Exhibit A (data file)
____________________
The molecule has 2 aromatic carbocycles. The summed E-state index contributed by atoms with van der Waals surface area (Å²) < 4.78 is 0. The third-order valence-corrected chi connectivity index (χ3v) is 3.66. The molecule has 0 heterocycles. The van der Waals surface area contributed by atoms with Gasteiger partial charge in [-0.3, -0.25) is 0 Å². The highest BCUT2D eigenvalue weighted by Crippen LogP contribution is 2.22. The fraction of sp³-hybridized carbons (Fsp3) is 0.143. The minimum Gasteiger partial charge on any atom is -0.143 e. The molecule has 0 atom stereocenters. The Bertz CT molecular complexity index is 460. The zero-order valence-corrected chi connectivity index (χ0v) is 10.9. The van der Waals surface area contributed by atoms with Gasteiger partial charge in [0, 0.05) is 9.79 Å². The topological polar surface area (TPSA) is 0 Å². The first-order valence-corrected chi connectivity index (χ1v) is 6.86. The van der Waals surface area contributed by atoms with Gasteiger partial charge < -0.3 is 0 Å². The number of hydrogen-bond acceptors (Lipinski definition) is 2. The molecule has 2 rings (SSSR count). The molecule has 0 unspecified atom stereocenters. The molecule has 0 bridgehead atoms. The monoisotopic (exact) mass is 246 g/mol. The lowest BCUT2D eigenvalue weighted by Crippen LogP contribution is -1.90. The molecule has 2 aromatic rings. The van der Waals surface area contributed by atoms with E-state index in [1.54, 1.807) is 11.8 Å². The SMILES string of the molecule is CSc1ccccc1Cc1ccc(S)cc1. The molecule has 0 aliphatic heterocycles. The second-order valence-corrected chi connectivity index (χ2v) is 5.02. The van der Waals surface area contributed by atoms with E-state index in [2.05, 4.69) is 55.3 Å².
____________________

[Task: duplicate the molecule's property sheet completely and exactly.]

The molecule has 2 aromatic carbocycles. The summed E-state index contributed by atoms with van der Waals surface area (Å²) < 4.78 is 0. The third-order valence-corrected chi connectivity index (χ3v) is 3.66. The molecule has 0 heterocycles. The van der Waals surface area contributed by atoms with Gasteiger partial charge in [-0.3, -0.25) is 0 Å². The highest BCUT2D eigenvalue weighted by Crippen LogP contribution is 2.22. The fraction of sp³-hybridized carbons (Fsp3) is 0.143. The minimum Gasteiger partial charge on any atom is -0.143 e. The molecule has 0 atom stereocenters. The Bertz CT molecular complexity index is 460. The zero-order valence-corrected chi connectivity index (χ0v) is 10.9. The van der Waals surface area contributed by atoms with Gasteiger partial charge in [0, 0.05) is 9.79 Å². The topological polar surface area (TPSA) is 0 Å². The first-order valence-corrected chi connectivity index (χ1v) is 6.86. The van der Waals surface area contributed by atoms with Gasteiger partial charge < -0.3 is 0 Å². The number of hydrogen-bond acceptors (Lipinski definition) is 2. The molecule has 2 rings (SSSR count). The molecule has 0 unspecified atom stereocenters. The molecule has 0 bridgehead atoms. The monoisotopic (exact) mass is 246 g/mol. The lowest BCUT2D eigenvalue weighted by Crippen LogP contribution is -1.90. The molecule has 2 aromatic rings. The van der Waals surface area contributed by atoms with E-state index in [1.54, 1.807) is 11.8 Å². The SMILES string of the molecule is CSc1ccccc1Cc1ccc(S)cc1. The molecule has 0 aliphatic heterocycles. The second-order valence-corrected chi connectivity index (χ2v) is 5.02. The van der Waals surface area contributed by atoms with E-state index in [2.05, 4.69) is 55.3 Å².